As I tried to think through the rising anger, I slowly came to the conclusion that it was me that was missing the point. There's no debate. There really isn't, but the company pimping such nonsense want to have one. If me and other gullible media are dumb enough to react then here they are, proclaiming honest broker status, in order to arbitrate at the centre of a row they themselves are at the centre of. This is just PR spin for an industry peddling fear. And for that reason I'm not going to dignify the sender or the client with a name check.

Saturday, December 10, 2011

Quick video about social media

Social media, some rules

It's surprising to think that there are rules to social media, given how fast moving and new it all is. But I think the etiquette of it is a personal thing. Here are a few of my rules, let me know if I've called it wrong.

Twitter
I only block real nutters on Twitter, the spirit of it to me is it should be open and free.
I know you're not meant to take stats seriously, but I'm very pleased to have broken the 2000 followers barrier.
I don't follow everyone back, and 800 or so is rather unmanageable.
I try and thank, or talk back with, anyone who mentions or responds.
If I'm not following someone who makes the effort to converse, then I follow back.
When I ReTweet something I source the person who did it first.
I don't do mass #ff follow Friday things. I tend to state a reason and single someone out.
I use Twitter to link to my blog.
My Twitter is more about the me beyond work, it's not about my job and what the business is doing.
I also use it a source of research as well as reading all the nonsense.
I don't abuse people. Except during Question Time. If I have, I've regretted it.
I try not to be too intensely personal about family life, but I do enjoy doing the Saturday morning plan - hat tip @adventurebaby.
Be honest, be loyal, be kind.

LinkedIn
This is much more businesslike and is about very much about work stuff.
I don't accept requests from anyone who says they are a "friend" but aren't. That's cheating.
I tend not to accept requests from anyone who I've never heard of, but if they've taken the time to introduce themselves beyond the standard LinkedIn message, then I do.
I don't like the standard LinkedIn request, I prefer it when people personalise.
I don't feed my Twitter through LinkedIn. It's not always appropriate.
I comment in groups, but not enough. Who reads them?
Be honest, be loyal, be kind.

Google +
I haven't made my mind up about this, but the same rules as LinkedIn should apply, I think.

Blogger
This blog is about everything I'm interested in beyond work, so I don't blog about anything work related. That can be tricky as I'm a journalist and I write about business at a time when business and finance is the biggest story of the modern era.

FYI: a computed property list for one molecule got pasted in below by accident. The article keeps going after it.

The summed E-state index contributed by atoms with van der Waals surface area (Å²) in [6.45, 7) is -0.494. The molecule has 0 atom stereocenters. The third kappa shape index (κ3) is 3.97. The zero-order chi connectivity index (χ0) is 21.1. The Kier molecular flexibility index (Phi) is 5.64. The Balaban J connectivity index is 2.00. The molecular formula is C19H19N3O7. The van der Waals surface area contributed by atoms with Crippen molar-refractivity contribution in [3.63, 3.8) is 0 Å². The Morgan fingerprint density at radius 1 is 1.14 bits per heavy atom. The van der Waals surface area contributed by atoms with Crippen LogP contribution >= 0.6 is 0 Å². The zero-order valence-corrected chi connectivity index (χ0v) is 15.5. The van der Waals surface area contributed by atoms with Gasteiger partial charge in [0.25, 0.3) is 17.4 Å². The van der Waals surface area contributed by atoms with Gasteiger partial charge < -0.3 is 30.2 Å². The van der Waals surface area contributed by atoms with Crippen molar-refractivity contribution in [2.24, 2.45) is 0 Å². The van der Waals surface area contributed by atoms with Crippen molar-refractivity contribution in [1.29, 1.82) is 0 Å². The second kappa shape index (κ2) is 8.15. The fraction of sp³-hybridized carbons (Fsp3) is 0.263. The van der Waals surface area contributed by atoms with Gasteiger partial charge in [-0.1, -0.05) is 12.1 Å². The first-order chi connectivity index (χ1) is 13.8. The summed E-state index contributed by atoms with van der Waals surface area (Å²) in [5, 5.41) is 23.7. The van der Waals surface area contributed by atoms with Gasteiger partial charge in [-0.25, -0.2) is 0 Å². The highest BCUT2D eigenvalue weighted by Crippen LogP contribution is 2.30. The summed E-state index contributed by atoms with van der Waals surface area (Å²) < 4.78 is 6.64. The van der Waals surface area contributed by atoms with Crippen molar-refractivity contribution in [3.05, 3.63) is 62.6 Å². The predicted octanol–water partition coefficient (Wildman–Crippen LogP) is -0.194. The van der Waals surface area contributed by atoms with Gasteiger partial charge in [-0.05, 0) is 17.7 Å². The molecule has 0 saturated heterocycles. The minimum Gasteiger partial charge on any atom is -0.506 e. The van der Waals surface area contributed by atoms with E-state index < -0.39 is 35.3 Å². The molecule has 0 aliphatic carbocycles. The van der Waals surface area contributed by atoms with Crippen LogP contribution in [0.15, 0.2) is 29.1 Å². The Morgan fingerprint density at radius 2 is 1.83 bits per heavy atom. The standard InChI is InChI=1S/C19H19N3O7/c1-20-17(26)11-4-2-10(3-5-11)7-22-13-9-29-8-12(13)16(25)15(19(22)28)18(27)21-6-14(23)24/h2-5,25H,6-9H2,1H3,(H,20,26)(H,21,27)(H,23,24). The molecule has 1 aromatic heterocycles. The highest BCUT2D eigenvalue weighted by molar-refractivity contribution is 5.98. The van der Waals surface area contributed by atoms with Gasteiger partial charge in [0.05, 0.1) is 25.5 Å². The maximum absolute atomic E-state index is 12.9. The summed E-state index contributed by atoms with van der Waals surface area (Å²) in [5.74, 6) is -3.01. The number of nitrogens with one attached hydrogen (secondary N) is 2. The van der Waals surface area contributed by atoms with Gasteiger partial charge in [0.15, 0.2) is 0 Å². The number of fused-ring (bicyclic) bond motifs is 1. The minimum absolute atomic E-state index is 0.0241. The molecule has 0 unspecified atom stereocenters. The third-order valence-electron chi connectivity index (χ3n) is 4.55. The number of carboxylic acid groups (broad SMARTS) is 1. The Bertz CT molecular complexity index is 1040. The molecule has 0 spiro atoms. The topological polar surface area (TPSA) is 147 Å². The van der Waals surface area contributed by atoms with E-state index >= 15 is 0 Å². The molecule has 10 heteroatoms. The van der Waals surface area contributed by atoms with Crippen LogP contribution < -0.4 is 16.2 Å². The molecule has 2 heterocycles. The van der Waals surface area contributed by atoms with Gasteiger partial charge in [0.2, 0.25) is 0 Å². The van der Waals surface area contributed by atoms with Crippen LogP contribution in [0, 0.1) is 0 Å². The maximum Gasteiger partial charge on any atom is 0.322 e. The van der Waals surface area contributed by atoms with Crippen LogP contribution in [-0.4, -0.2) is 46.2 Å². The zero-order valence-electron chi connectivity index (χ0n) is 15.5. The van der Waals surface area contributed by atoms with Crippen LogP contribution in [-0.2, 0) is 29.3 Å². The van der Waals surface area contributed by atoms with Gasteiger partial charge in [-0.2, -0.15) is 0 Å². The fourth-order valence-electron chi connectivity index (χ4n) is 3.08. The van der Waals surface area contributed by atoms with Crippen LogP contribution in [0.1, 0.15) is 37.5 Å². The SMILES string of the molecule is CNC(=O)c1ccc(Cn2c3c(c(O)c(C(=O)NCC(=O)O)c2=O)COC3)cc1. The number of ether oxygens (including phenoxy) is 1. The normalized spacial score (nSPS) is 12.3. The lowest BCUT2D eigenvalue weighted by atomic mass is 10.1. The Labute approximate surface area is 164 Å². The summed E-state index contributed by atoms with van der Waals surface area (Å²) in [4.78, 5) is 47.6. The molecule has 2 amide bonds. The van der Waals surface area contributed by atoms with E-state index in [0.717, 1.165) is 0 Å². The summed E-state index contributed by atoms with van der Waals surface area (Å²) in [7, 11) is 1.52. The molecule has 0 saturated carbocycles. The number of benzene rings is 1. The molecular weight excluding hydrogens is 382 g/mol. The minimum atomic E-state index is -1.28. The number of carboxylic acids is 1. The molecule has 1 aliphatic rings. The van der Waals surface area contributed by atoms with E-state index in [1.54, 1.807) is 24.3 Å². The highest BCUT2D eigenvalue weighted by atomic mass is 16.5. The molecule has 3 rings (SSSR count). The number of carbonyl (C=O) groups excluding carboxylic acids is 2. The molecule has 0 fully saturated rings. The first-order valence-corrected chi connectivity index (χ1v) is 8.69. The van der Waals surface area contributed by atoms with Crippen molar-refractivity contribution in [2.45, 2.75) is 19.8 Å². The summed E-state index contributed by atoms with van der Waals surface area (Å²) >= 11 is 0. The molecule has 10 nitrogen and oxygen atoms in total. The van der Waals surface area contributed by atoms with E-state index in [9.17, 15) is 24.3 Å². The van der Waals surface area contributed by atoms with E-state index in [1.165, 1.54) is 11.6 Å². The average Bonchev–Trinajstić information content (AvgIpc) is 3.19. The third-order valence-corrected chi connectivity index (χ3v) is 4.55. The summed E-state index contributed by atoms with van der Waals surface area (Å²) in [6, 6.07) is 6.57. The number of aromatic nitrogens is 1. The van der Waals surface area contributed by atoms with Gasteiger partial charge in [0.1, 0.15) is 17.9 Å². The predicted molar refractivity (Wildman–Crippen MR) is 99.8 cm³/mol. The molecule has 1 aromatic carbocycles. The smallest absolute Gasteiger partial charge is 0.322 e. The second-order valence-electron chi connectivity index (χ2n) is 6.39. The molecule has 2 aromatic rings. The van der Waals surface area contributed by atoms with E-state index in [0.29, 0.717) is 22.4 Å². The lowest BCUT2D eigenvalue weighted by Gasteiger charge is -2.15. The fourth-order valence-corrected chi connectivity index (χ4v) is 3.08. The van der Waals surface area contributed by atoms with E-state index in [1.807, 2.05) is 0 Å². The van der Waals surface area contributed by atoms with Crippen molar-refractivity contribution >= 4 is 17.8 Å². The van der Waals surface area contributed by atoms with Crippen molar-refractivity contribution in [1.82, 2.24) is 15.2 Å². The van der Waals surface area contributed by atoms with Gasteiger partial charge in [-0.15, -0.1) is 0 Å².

I use all these other tools to promote this site. Hence the Twitter name.
I'm not hooked on stats, if I was I'd blog about the news and football all the time.
The most read story on this blog was about the abuse of Steve Kean and the thin veneer of humanity that followed Gary Speed's death.
Be honest, be loyal, be kind.

Facebook
I think Facebook is the devil. I really don't like it.
I have edited it right down to close friends, friends abroad and family.
I think it's hidden from general view.
I pretty much use it as a photo sharing service and hold back from the sharing of nonsense.
I don't join groups or sign petitions.
The kids are all obsessed with getting on Facebook, but none of them are old enough to. So they can't.

Thursday, December 08, 2011

A big list of my 100 favourite songs

When I get the Rose Hill rattler home on a wet night in winter, the last thing I want for company is a random selection of new music to try and get into. No, I want the familiar comfort blanket of what I know I like. In a very male and very anoraky way I have compiled a list of my 100 top songs. To make the editing easier - and there is also a top 1000, a top 500, a top 250 and a top 150 - I've restricted each artist to one track each and bent the rules with the New Order and Moby thing. But there's more to this list than just 100 songs I like; each one has a particular memory. At least three throw up cherished emotions about friends who've died, many others evoke memories of special times and places. I'm slightly embarrassed that the list is overwhelmingly white and very male biased, but I think the span and range is pretty varied. Given all of these, if you have any suggestions for new stuff that you think I might like, let me know - maybe have a go yourself.


The Winner Takes It All, ABBA
Blaze Of Glory, The Alarm
Somewhere In My Heart, Aztec Camera
Ticket To Ride, The Beatles
One Last Love Song, The Beautiful South
The Day Before You Came, Blancmange
Union City Blue, Blondie
Tinseltown In The Rain, The Blue Nile
Born To Run, Bruce Springsteen
Nobody Does It Better, Carly Simon
Close To You, The Carpenters
Father and Son, Cat Stevens